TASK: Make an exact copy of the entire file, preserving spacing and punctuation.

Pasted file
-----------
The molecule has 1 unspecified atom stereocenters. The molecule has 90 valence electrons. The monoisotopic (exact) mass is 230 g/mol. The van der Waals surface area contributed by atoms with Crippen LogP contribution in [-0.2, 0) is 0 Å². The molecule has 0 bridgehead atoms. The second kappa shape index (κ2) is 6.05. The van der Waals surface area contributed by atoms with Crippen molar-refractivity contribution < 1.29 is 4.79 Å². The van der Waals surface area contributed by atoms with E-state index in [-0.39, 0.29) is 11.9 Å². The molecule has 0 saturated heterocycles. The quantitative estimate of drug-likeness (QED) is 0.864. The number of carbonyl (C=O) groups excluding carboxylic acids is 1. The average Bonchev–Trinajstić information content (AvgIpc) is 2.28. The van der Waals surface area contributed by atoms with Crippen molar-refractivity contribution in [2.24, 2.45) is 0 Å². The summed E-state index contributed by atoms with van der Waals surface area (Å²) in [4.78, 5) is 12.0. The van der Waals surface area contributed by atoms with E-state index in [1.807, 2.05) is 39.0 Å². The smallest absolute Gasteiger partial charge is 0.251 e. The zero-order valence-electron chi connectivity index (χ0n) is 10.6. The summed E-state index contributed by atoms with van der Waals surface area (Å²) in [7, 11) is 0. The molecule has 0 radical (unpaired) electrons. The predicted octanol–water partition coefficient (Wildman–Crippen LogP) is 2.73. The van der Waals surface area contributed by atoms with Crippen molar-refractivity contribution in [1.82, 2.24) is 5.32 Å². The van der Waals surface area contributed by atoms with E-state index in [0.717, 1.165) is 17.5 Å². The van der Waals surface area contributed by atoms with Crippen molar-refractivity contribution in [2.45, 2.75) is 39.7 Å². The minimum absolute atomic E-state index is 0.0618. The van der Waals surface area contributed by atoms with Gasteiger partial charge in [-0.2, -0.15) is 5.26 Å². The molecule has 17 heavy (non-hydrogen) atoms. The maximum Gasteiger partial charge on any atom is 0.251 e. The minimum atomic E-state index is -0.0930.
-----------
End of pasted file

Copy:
The molecule has 1 unspecified atom stereocenters. The molecule has 90 valence electrons. The monoisotopic (exact) mass is 230 g/mol. The van der Waals surface area contributed by atoms with Crippen LogP contribution in [-0.2, 0) is 0 Å². The molecule has 0 bridgehead atoms. The second kappa shape index (κ2) is 6.05. The van der Waals surface area contributed by atoms with Crippen molar-refractivity contribution < 1.29 is 4.79 Å². The van der Waals surface area contributed by atoms with E-state index in [-0.39, 0.29) is 11.9 Å². The molecule has 0 saturated heterocycles. The quantitative estimate of drug-likeness (QED) is 0.864. The number of carbonyl (C=O) groups excluding carboxylic acids is 1. The average Bonchev–Trinajstić information content (AvgIpc) is 2.28. The van der Waals surface area contributed by atoms with Crippen molar-refractivity contribution in [2.24, 2.45) is 0 Å². The summed E-state index contributed by atoms with van der Waals surface area (Å²) in [4.78, 5) is 12.0. The van der Waals surface area contributed by atoms with E-state index in [1.807, 2.05) is 39.0 Å². The smallest absolute Gasteiger partial charge is 0.251 e. The zero-order valence-electron chi connectivity index (χ0n) is 10.6. The summed E-state index contributed by atoms with van der Waals surface area (Å²) in [7, 11) is 0. The molecule has 0 radical (unpaired) electrons. The predicted octanol–water partition coefficient (Wildman–Crippen LogP) is 2.73. The van der Waals surface area contributed by atoms with Crippen molar-refractivity contribution in [1.82, 2.24) is 5.32 Å². The van der Waals surface area contributed by atoms with E-state index in [0.717, 1.165) is 17.5 Å². The van der Waals surface area contributed by atoms with Crippen molar-refractivity contribution in [2.45, 2.75) is 39.7 Å². The minimum absolute atomic E-state index is 0.0618. The van der Waals surface area contributed by atoms with Gasteiger partial charge in [-0.2, -0.15) is 5.26 Å². The molecule has 17 heavy (non-hydrogen) atoms. The maximum Gasteiger partial charge on any atom is 0.251 e. The minimum atomic E-state index is -0.0930.